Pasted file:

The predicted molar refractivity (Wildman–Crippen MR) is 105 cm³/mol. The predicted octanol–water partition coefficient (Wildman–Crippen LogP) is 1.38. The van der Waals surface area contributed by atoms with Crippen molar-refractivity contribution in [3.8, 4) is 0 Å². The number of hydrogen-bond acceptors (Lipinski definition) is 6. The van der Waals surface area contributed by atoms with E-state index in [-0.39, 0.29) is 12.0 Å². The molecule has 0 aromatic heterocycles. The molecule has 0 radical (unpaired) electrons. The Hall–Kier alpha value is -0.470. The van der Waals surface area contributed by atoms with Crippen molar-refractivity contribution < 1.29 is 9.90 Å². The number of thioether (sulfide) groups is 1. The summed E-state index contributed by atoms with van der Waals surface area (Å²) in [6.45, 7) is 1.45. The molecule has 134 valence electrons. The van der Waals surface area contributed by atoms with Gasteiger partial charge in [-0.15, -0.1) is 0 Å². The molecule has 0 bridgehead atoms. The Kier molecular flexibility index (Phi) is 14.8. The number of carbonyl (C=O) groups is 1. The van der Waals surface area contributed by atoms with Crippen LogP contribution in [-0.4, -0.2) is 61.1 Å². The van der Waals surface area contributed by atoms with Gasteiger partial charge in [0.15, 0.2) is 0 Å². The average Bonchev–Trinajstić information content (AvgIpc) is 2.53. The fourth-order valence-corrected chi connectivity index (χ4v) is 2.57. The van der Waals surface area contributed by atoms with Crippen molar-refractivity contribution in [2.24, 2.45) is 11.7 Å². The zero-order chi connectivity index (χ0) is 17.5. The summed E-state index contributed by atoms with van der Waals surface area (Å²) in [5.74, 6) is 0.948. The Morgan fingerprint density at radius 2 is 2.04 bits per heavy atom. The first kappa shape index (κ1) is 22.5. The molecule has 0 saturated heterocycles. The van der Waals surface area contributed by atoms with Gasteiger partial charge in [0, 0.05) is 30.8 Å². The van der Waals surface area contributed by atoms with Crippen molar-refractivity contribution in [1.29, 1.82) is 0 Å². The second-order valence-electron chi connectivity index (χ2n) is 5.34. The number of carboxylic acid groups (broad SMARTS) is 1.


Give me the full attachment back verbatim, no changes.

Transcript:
The predicted molar refractivity (Wildman–Crippen MR) is 105 cm³/mol. The predicted octanol–water partition coefficient (Wildman–Crippen LogP) is 1.38. The van der Waals surface area contributed by atoms with Crippen molar-refractivity contribution in [3.8, 4) is 0 Å². The number of hydrogen-bond acceptors (Lipinski definition) is 6. The van der Waals surface area contributed by atoms with E-state index in [-0.39, 0.29) is 12.0 Å². The molecule has 0 aromatic heterocycles. The molecule has 0 radical (unpaired) electrons. The Hall–Kier alpha value is -0.470. The van der Waals surface area contributed by atoms with Crippen molar-refractivity contribution < 1.29 is 9.90 Å². The number of thioether (sulfide) groups is 1. The summed E-state index contributed by atoms with van der Waals surface area (Å²) in [6.45, 7) is 1.45. The molecule has 134 valence electrons. The van der Waals surface area contributed by atoms with Gasteiger partial charge in [-0.15, -0.1) is 0 Å². The molecule has 0 bridgehead atoms. The Kier molecular flexibility index (Phi) is 14.8. The number of carbonyl (C=O) groups is 1. The van der Waals surface area contributed by atoms with Crippen LogP contribution in [-0.4, -0.2) is 61.1 Å². The van der Waals surface area contributed by atoms with Gasteiger partial charge in [0.15, 0.2) is 0 Å². The average Bonchev–Trinajstić information content (AvgIpc) is 2.53. The fourth-order valence-corrected chi connectivity index (χ4v) is 2.57. The van der Waals surface area contributed by atoms with Crippen molar-refractivity contribution in [2.24, 2.45) is 11.7 Å². The zero-order chi connectivity index (χ0) is 17.5. The summed E-state index contributed by atoms with van der Waals surface area (Å²) in [5.74, 6) is 0.948. The Morgan fingerprint density at radius 2 is 2.04 bits per heavy atom. The first kappa shape index (κ1) is 22.5. The molecule has 0 saturated heterocycles. The van der Waals surface area contributed by atoms with Gasteiger partial charge in [0, 0.05) is 30.8 Å². The van der Waals surface area contributed by atoms with Crippen molar-refractivity contribution in [1.29, 1.82) is 0 Å². The second-order valence-electron chi connectivity index (χ2n) is 5.34. The number of carboxylic acid groups (broad SMARTS) is 1.